It is endearing, if you don't do it too often. Use positive affirmations: for example: "I am very likable and other people feel comfortable around me". Write down all of your self limiting beliefs; then write down the positive counter of them, (exact opposite) and repeat them and imprint them into your mind. Most importantly: Force yourself to approach somebody and initiate some sort of communication. Start out small by asking the time and directions and gradually go bigger. Although there are anti-anxiety medications (anxiolytics) available, these come with risks, and the possibility of side effects, habituation, even addiction, and withdrawal problems, and are unsuitable for young people.
Try having a cup of "Tension Tamer", herbal tea, by Celestial Seasonings, (from supermarket tea, or health food aisles) or make some at home, and cool, then bottle, and drink as needed (I find it so strong tasting, that I need to drink it quickly, followed by something like fruit juice, to take away the taste, but others may find it more tolerable). C(h)amomile tea is a more palatable option. As with all herbal/green teas, use lemon/lime, and/or a little sweetener (NOT ARTIFICIAL!!!) but no cream, or milk. Xylitol, or Stevia is preferable, (health food stores) or fruit sugar (fructose, such as "Fruisana", from supermarket sugar aisles).Source(s): Valerian has also been recommended, but some people experience "valerian hangovers". Ensure you know how you react to it, before doing something potentially dangerous, like going out on the roads. The idea is to use the above like water wings, to provide initial, short term support, while you become proficient in those techniques. 40% of people are fairly suggestible. http://www.hypnosisdownloads/ has many: SEARCHBAR - "social anxiety", or http://www.asktheinternettherapist.com/ Social Anxiety CD - MP3 & Overcoming Shyness CD - MP3. At http://www.amazon.com/ enter "social anxiety; CD, VHS, & books" - do the same with shyness.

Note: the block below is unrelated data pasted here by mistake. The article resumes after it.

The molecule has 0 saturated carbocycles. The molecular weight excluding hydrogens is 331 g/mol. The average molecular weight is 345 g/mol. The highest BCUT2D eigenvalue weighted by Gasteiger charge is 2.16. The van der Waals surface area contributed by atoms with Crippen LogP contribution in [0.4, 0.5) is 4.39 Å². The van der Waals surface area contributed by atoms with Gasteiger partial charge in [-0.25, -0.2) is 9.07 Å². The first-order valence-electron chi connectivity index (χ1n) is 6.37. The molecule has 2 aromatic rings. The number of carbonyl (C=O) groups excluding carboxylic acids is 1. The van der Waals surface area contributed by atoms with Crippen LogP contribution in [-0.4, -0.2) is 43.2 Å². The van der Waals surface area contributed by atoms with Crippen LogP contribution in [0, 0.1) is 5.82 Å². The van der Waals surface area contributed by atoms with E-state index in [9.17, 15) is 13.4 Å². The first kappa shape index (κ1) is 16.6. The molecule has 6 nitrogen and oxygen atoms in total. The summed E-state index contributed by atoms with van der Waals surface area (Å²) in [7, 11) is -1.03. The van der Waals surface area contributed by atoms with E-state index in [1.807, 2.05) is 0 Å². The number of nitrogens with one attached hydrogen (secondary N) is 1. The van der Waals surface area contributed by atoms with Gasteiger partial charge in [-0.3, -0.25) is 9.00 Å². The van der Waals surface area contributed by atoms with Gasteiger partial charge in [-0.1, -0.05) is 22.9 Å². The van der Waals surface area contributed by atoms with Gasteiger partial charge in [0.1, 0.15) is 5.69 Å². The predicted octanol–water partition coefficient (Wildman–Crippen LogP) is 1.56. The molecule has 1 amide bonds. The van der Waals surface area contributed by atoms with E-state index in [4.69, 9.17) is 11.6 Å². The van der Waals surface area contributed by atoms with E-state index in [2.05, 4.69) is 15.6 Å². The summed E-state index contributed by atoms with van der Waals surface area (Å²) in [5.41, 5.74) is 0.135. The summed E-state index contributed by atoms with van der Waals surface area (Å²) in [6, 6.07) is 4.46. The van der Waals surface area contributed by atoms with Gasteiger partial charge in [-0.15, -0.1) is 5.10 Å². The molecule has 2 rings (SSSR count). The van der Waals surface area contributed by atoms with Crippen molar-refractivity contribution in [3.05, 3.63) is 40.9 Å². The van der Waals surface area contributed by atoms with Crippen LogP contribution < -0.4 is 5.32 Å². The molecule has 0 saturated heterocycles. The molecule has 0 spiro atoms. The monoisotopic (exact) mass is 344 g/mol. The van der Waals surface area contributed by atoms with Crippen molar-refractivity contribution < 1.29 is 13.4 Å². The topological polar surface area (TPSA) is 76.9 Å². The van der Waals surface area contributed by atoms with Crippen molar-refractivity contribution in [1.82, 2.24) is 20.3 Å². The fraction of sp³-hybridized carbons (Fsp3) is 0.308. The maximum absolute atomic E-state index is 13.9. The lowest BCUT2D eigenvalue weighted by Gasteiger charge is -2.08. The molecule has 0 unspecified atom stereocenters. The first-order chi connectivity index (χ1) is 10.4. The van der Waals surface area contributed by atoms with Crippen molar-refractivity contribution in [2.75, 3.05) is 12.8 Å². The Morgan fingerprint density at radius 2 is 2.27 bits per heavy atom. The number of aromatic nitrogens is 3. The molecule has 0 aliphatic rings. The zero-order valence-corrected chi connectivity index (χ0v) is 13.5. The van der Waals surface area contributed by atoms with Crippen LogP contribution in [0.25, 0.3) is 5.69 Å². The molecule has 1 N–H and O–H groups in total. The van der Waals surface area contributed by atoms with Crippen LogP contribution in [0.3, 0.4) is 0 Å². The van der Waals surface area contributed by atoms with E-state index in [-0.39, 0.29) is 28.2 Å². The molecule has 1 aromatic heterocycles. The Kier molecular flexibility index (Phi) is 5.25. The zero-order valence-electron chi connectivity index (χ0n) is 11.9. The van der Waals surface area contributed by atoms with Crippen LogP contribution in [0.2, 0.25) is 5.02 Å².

- 1 decade ago
Outgrow? I don't quite think that would be the proper term at this point.
One would "outgrow" being shy and start developing some people skills much sooner.
Outgrow meaning that it just comes naturally without any perceivable effort applied.
At this juncture you are going to have to work at it.
It all starts with eye contact my friend. You simply must look at people right in the eye and maintain. The impression someone gets from that initial eye contact is immense. Your eyes can betray you every time. Make them break eye contact first. This is one of those things that lies deep down inside and establishes a clear impression that you are not meek. Its not really a stare down to a fight, its just a simple unspoken signal.
Ask people their names and remember them. Have a firm handshake. Greet them by name when you see them.
- Anonymous5 years ago
Puberty didn't really make a difference for me. But some day when you are older, get a job as a server at a restaurant. It helped me over come my shyness completely.
- 5 years ago
Anxiety disorders are the most common mental health problem in the U.S., affecting about one out of five people at any given time. There are many safe nondrug remedies for anxiety. Read here https://tr.im/ioRBg
Anxiety can take many forms — generalized anxiety disorder (constant worrying about everyday things), obsessive-compulsive disorder or OCD, panic disorder, post traumatic stress disorder and social anxiety disorder.
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- 1 decade ago
yes. i used to be a terribly shy child..now at 24 i am much outgoing and comfortable..although still a little shy.
- 1 decade ago
wait. till your in college going to parties, getting drunk and getting LAID. You sure won't be shy after that!
- kitty_kat4602000Lv 51 decade ago
good ideas here